How far would you drive or fly out of your way to see a bunch of snakes? In a roundup of the best travel possibilities for 2013, Lonely Planet editors picked the best 10 spots to see snakes around the world.
The Narcisse snake dens of Manitoba is their top pick. You may have seen this amazing spectacle on nature programs: in May tens of thousands of red-sided garter snakes wake from hibernation, slither out of dens and mate in a writhing ball. This a destination snake spot, definitely not something you’ll pass on a roadtrip since it’s a couple hours north of Winnepeg. But after the trek, it’s kind of tame. You can see these tiny snakes, often kept as pets, from the safety and convenience of a viewing platform.
Most of the other spots on Lonely Planet’s list are far more exotic cultural experiences, like a Hindu festival with cobras in India (though NPR says snake charmers are considered cruel and are fading fast from the scene), a temple for snakes in Benin, west Africa, and a snake pagoda in Myanmar. A few are snake spots in name only, like the serpent mounds in Ohio, a mythical snake in Australia (but inexplicably, the list lacks Loch Ness, home to the planet’s favorite crpytozoological serpent).
While the list makes a fun read and may inspire some dreamy vacations, it could do with a few more natural locations, like the one they include in the Panatal, Brazil or Isla Pájaros in Costa Rica’s Palo Verde National Park, which has the largest concentration of boa constrictors.
To find spectacular snakes in the wilds of the U.S., head to Everglades National Park, which is the epicenter of the explosion of abandoned pythons not lucky enough to make it into one of the sanctuaries. They have so many, the state of Florida started a hunting season. If you go during a cold snap, you might find them stunned and sleepy.
Many of the big hot, dry parks out west have rattlesnakes, if that’s what you’re into. Bryce Canyon National Park in Utah notes that you may see them on “Under-the-Rim Trail, Riggs Springs Loop, and the Fairyland Loop.”
For the United States, I would add a few good options for families and thrill seekers:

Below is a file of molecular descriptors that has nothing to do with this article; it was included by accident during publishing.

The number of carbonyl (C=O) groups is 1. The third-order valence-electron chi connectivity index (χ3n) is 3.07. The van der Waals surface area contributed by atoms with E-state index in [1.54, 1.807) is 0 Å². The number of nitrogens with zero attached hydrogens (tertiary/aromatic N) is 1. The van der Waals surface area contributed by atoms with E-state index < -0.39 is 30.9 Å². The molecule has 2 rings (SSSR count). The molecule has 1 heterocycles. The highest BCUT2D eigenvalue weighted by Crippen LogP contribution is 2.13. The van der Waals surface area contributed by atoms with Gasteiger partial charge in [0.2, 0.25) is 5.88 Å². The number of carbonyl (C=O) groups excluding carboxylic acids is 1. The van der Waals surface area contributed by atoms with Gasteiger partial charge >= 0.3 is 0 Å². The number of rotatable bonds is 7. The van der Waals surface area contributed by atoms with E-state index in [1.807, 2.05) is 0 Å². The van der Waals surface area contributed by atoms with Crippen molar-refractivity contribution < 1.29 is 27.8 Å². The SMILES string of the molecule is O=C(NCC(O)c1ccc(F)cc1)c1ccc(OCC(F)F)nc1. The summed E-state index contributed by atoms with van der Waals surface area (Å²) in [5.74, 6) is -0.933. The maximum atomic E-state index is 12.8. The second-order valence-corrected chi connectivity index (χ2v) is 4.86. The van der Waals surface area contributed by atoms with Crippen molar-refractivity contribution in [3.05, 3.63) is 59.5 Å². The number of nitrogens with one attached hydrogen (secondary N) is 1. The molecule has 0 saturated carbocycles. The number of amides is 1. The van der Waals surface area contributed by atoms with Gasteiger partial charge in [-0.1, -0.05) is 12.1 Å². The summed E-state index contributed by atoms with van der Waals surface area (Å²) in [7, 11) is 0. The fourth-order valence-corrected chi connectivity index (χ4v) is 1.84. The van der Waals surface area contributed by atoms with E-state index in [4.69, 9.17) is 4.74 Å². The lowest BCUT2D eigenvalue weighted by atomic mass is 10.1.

Snake Sanctuaries take in nonreleasable wildlife and forsaken pets, are a way to see snakes more intimately than a zoo and with less guilt about their captivity. Just as there are places that take in the wolves, big cats and monkeys some idiot thought would make an attention-getting pet, sanctuaries have sprung up to take in the unfortunate snakes that you might have once seen on some attention-seeker’s shoulders. Midgard Serpents Reptile Rescue & Sanctuary in North Carolina, the Colorado Reptile Humane Society, Forgotten Friend Reptile Sanctuary, Indiana Turtle Care, Inc., or VA Reptile Rescue.
Lonely Planet wisely left out a couple of the most cruel and unseemly snake events, like the 3,000 year old Italian Cocullo Snake Festival, for which local non-poisonous snakes are rounded up and de-fanged and all of those Texas rattlesnake round-ups, which go down pretty much as you’d think.
But there are a few peculiarities of American culture that could have made the snake list. If you’re going to cultural attractions in India, you might be interested in a popular U.S. tourist destination that features snakes: South of the Border, the cheesy, ever-expanding roadside stop along Route 95. Better known for giant animal statues, the place also has a real reptile house with an African black mamba.
And while you’re down south, maybe check out some Pentecostal snake-handling pastors. Now, I have no idea which is the most exciting or easiest to access as an outsider, but I’d love for Lonely Planet to find out by visiting La Follette, TN, or Greenville, NC. If you’re going to see an incomprehensible religious spectacle that uses snakes as props, wouldn’t one in the U.S. be even scarier than those in India?
Lonely Planet mentions that this is the Chinese Year of the Snake, so I’d like more details about snake-themed festivities in Beijing for the New Year in February. But this is an excellent primer on where to see snakes.
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